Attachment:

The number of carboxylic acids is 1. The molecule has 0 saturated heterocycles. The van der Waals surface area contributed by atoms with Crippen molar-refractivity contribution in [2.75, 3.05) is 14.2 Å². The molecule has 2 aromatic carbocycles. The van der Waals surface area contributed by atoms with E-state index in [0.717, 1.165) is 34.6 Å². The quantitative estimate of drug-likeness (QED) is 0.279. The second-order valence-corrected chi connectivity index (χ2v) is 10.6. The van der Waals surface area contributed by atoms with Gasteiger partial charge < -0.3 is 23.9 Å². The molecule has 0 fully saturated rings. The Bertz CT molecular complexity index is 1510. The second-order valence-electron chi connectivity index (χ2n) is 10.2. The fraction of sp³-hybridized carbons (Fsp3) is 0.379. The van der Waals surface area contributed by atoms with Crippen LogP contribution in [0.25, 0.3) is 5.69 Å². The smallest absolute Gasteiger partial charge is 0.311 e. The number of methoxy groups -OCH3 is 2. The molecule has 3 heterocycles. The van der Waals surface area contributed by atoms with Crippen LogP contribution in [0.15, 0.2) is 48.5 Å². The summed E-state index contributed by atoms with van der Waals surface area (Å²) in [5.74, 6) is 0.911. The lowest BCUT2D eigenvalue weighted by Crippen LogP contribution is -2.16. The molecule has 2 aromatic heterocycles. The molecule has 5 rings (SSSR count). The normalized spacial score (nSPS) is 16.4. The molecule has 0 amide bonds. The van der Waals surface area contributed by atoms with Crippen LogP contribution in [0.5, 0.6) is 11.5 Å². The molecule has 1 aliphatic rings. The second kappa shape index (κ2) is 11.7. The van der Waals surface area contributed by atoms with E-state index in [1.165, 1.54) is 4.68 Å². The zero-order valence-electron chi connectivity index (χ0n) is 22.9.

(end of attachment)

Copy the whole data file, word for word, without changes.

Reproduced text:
The number of carboxylic acids is 1. The molecule has 0 saturated heterocycles. The van der Waals surface area contributed by atoms with Crippen molar-refractivity contribution in [2.75, 3.05) is 14.2 Å². The molecule has 2 aromatic carbocycles. The van der Waals surface area contributed by atoms with E-state index in [0.717, 1.165) is 34.6 Å². The quantitative estimate of drug-likeness (QED) is 0.279. The second-order valence-corrected chi connectivity index (χ2v) is 10.6. The van der Waals surface area contributed by atoms with Gasteiger partial charge < -0.3 is 23.9 Å². The molecule has 0 fully saturated rings. The Bertz CT molecular complexity index is 1510. The second-order valence-electron chi connectivity index (χ2n) is 10.2. The fraction of sp³-hybridized carbons (Fsp3) is 0.379. The van der Waals surface area contributed by atoms with Crippen LogP contribution in [0.25, 0.3) is 5.69 Å². The smallest absolute Gasteiger partial charge is 0.311 e. The number of methoxy groups -OCH3 is 2. The molecule has 3 heterocycles. The van der Waals surface area contributed by atoms with Crippen LogP contribution in [0.15, 0.2) is 48.5 Å². The summed E-state index contributed by atoms with van der Waals surface area (Å²) in [5.74, 6) is 0.911. The lowest BCUT2D eigenvalue weighted by Crippen LogP contribution is -2.16. The molecule has 2 aromatic heterocycles. The molecule has 5 rings (SSSR count). The normalized spacial score (nSPS) is 16.4. The molecule has 0 amide bonds. The van der Waals surface area contributed by atoms with Crippen LogP contribution in [0.5, 0.6) is 11.5 Å². The molecule has 1 aliphatic rings. The second kappa shape index (κ2) is 11.7. The van der Waals surface area contributed by atoms with E-state index in [1.165, 1.54) is 4.68 Å². The zero-order valence-electron chi connectivity index (χ0n) is 22.9.